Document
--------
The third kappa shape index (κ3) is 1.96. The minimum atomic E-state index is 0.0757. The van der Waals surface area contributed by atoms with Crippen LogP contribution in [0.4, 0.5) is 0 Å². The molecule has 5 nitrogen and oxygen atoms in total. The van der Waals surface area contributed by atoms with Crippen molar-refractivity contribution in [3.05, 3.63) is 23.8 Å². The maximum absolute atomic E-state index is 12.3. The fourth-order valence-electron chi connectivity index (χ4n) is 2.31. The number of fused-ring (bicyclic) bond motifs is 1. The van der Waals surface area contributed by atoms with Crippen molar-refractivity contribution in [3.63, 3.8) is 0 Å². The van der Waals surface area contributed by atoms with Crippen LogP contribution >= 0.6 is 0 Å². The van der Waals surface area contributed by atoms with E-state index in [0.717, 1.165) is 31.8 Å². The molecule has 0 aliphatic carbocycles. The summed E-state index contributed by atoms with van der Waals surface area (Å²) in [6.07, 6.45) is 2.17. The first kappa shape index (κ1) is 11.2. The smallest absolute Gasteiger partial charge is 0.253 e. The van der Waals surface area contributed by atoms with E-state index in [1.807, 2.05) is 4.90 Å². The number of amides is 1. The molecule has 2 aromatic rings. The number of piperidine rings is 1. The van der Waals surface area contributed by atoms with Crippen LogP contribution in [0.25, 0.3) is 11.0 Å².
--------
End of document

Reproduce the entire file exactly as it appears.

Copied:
The third kappa shape index (κ3) is 1.96. The minimum atomic E-state index is 0.0757. The van der Waals surface area contributed by atoms with Crippen LogP contribution in [0.4, 0.5) is 0 Å². The molecule has 5 nitrogen and oxygen atoms in total. The van der Waals surface area contributed by atoms with Crippen molar-refractivity contribution in [3.05, 3.63) is 23.8 Å². The maximum absolute atomic E-state index is 12.3. The fourth-order valence-electron chi connectivity index (χ4n) is 2.31. The number of fused-ring (bicyclic) bond motifs is 1. The van der Waals surface area contributed by atoms with Crippen molar-refractivity contribution in [3.63, 3.8) is 0 Å². The van der Waals surface area contributed by atoms with Crippen LogP contribution >= 0.6 is 0 Å². The van der Waals surface area contributed by atoms with E-state index in [0.717, 1.165) is 31.8 Å². The molecule has 0 aliphatic carbocycles. The summed E-state index contributed by atoms with van der Waals surface area (Å²) in [6.07, 6.45) is 2.17. The first kappa shape index (κ1) is 11.2. The smallest absolute Gasteiger partial charge is 0.253 e. The van der Waals surface area contributed by atoms with E-state index in [1.807, 2.05) is 4.90 Å². The number of amides is 1. The molecule has 2 aromatic rings. The number of piperidine rings is 1. The van der Waals surface area contributed by atoms with Crippen LogP contribution in [0.25, 0.3) is 11.0 Å².